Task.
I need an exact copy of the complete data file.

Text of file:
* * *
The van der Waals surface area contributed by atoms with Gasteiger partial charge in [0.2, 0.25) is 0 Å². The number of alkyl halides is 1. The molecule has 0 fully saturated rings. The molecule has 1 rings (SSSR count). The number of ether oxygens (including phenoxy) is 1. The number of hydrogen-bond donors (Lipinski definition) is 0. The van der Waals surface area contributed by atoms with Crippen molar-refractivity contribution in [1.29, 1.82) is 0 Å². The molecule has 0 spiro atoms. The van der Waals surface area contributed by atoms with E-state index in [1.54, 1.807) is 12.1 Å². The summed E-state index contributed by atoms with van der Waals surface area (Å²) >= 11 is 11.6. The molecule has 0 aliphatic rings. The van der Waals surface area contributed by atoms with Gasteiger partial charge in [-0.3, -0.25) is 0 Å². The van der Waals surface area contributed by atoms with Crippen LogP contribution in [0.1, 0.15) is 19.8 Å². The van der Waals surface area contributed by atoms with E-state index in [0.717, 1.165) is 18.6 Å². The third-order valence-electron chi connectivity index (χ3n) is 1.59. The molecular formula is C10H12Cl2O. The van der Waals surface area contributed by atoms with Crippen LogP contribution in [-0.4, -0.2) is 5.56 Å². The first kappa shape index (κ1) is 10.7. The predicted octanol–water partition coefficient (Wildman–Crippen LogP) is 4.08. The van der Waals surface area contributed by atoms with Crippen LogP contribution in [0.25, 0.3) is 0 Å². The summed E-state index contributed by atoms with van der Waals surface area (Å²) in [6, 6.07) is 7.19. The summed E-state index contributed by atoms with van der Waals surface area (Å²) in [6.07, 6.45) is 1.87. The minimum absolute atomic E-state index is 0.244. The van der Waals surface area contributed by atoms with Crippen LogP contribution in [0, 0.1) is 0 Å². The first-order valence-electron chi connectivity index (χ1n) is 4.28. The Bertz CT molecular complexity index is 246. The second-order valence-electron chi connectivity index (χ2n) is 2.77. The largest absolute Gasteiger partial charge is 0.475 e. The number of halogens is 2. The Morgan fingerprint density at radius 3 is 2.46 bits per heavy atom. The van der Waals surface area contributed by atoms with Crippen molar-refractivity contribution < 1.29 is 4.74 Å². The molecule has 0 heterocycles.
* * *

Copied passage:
The van der Waals surface area contributed by atoms with Gasteiger partial charge in [0.2, 0.25) is 0 Å². The number of alkyl halides is 1. The molecule has 0 fully saturated rings. The molecule has 1 rings (SSSR count). The number of ether oxygens (including phenoxy) is 1. The number of hydrogen-bond donors (Lipinski definition) is 0. The van der Waals surface area contributed by atoms with Crippen molar-refractivity contribution in [1.29, 1.82) is 0 Å². The molecule has 0 spiro atoms. The van der Waals surface area contributed by atoms with E-state index in [1.54, 1.807) is 12.1 Å². The summed E-state index contributed by atoms with van der Waals surface area (Å²) >= 11 is 11.6. The molecule has 0 aliphatic rings. The van der Waals surface area contributed by atoms with Gasteiger partial charge in [-0.3, -0.25) is 0 Å². The van der Waals surface area contributed by atoms with Crippen LogP contribution in [0.1, 0.15) is 19.8 Å². The van der Waals surface area contributed by atoms with E-state index in [0.717, 1.165) is 18.6 Å². The third-order valence-electron chi connectivity index (χ3n) is 1.59. The molecular formula is C10H12Cl2O. The van der Waals surface area contributed by atoms with Crippen LogP contribution in [-0.4, -0.2) is 5.56 Å². The first kappa shape index (κ1) is 10.7. The predicted octanol–water partition coefficient (Wildman–Crippen LogP) is 4.08. The van der Waals surface area contributed by atoms with Crippen LogP contribution in [0.25, 0.3) is 0 Å². The summed E-state index contributed by atoms with van der Waals surface area (Å²) in [6, 6.07) is 7.19. The summed E-state index contributed by atoms with van der Waals surface area (Å²) in [6.07, 6.45) is 1.87. The minimum absolute atomic E-state index is 0.244. The van der Waals surface area contributed by atoms with Crippen LogP contribution in [0, 0.1) is 0 Å². The first-order valence-electron chi connectivity index (χ1n) is 4.28. The Bertz CT molecular complexity index is 246. The second-order valence-electron chi connectivity index (χ2n) is 2.77. The largest absolute Gasteiger partial charge is 0.475 e. The number of halogens is 2. The Morgan fingerprint density at radius 3 is 2.46 bits per heavy atom. The van der Waals surface area contributed by atoms with Crippen molar-refractivity contribution < 1.29 is 4.74 Å². The molecule has 0 heterocycles.